Velux
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The International VELUX Award is a biennial competition for students of architecture. We challenge students from all over the world to work with daylight as an ever relevant source of light, life and joy. More than 600 student teams have submitted their daylight project to the International VELUX Award, and the jury has elected nine regional winners. See all winning projects here.

Bringing the past to the future - Interview with Jury Member Saša Begović

Wood and acoustic panels, suggest that the hall is a large living room for athletes. Steel girders of 55 meters span and different heights enable the natural light illumination of the sports hall.

“Learn about your history, learn about your craft and learn about what is happening around you” says Saša Begović, founding partner and premier architect of 3LHD Architects, urging students to search their own heritage for inspiration for their International VELUX Award projects.

“Do not just look at what is happening in technology, but also what is happening in art, in culture and in design. Inspiration can be found in both the past and the present.”

Along with three other internationally renowned architects, Begović will be part of the jury for this year’s award and look for innovative uses of daylighting design.

"Satisfy yourself"

In June 2018, Begović and the rest of the jury will be meeting in Copenhagen to evaluate the student projects and select the regional winners of the International VELUX Award. And he is hoping to be surprised.

“I think the assignment is so open that it encourages a lot of beautiful research. If you look at the entries from previous years, there are so many great projects,” he says. He notes that if students have faith in their own project, it will shine through.

Begovic's work on the Zamet Centre: "Selected interior materials - wood and acoustic panels, suggest that the hall is a large living room for athletes. Steel girders of 55 meters span and different heights enable the natural light illumination of the sports hall."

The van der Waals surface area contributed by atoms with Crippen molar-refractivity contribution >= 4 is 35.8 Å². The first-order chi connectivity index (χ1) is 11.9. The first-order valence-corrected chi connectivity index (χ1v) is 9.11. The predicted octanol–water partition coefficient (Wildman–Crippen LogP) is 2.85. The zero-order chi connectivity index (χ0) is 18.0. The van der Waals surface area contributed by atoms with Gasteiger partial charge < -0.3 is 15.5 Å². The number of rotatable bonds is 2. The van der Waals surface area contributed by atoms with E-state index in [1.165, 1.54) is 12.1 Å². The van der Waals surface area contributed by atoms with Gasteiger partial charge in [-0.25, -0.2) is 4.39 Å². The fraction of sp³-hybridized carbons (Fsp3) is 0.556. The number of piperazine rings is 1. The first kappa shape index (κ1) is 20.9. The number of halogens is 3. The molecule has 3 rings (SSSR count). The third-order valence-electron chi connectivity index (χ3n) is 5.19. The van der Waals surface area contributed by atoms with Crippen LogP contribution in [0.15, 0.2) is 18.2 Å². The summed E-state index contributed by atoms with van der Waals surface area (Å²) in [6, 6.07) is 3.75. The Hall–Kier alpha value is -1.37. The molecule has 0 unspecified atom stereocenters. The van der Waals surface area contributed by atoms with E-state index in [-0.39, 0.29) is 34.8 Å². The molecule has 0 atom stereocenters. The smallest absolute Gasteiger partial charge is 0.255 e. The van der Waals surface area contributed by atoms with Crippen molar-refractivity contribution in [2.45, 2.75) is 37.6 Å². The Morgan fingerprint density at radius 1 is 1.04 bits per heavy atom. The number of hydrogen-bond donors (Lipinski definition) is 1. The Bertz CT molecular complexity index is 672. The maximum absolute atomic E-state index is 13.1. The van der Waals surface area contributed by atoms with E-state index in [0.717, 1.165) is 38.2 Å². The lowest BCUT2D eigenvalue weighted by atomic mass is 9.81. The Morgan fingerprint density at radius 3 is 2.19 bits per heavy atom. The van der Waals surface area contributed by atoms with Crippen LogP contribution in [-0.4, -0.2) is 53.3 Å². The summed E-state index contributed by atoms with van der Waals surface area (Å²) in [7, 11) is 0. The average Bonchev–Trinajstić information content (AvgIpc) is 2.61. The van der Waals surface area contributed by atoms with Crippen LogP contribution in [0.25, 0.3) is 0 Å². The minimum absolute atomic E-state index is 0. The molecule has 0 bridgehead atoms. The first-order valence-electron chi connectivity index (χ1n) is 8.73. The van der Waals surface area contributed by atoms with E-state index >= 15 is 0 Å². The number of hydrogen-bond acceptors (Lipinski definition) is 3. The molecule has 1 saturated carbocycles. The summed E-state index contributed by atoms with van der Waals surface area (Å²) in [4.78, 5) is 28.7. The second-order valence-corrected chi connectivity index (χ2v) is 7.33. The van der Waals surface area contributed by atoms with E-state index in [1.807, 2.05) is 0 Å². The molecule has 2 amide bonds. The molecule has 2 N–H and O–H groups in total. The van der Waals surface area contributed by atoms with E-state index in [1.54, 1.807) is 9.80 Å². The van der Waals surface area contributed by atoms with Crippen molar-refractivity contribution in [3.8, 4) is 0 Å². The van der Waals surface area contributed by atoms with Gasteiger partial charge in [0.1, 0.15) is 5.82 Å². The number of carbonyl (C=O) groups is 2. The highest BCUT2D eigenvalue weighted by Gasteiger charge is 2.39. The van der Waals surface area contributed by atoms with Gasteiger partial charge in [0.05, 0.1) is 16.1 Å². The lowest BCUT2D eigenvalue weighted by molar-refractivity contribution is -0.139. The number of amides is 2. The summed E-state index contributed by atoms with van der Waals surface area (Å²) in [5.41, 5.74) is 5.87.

“I don’t expect revolutionary ideas. Hard work and new perspectives, that is all I want. You need to satisfy yourself. If you are not convinced about your own idea, it is not going to be a good project.”

According to Begović, future architects should not forget about what has come before - by getting too preoccupied with the newest technology - but finding a way of putting knowledge from the past together with the newest.

“[The light of tomorrow] represents architecture that looks to the future, but still learns from history and tell us something about the classical principles.”

Light for all seasons

Saša Begović got his start as an architect after graduating from the Faculty of Architecture, University in Zagreb in 1994. The same year, he founded 3LHD Architects and since then, the office has received several awards for his work, including the A+Award in the Architecture + Landscape, the European Hotel Design Award for best new built hotel in Europe, and the World Architecture Festival award in Barcelona for 3LHD’s project Sports Hall Bale. He is also a three-time winner of the IOC/IAKS international award, one of the most important international architecture prizes for sports, leisure and recreational facilities.

In addition to leading several of his firm’s award winning projects, Begović has spent many years teaching architecture students all over the world. In his 17 years as an educator, he has taught at Cornell University (US), ETH Zurich (CH), Northeastern University in Boston (US), and the Technical Universities in Vienna (A) and Munich (DE), to name a few.

In his own work, he places emphasis on the integration and interaction of architecture, urban planning, landscape, design and art. Being based in Croatia, he highlights how the unique geographical position affects the role daylight plays in his own projects.

“We work with every kind of light - all the seasons. We have to consider that daylight should be allowed to enter from all positions,” Begović explains and adds that this also poses some challenges.

“We always try to use daylight in a way that we can control it. We want to let in as much as possible, but we are on a very specific geographical point where too much light is not good. The main challenge then becomes letting the daylight in, but in a controlled manner.”

Light, energy and health

Controlling the light is also one of the challenges he predicts for the future.

“Within the cities there are many people and deep buildings. Making sure we are using daylight in the best way so it reaches the greatest amount of people, will be a challenging.”

The Floating Pavilion was planned to present arts and architecture of Croatia at the Venice Biennale. It was designed by a group of 14 leading Croatian architects.

Despite this, he takes optimistic approach to the days to come.

“The future is bright. We will always need the benefits that daylight brings. It is a basic human necessity. The sun is a source of energy. If you treat it well, it can also be a great source of beauty and health. We will never lose the need for daylight.”

By Mariann Eliassen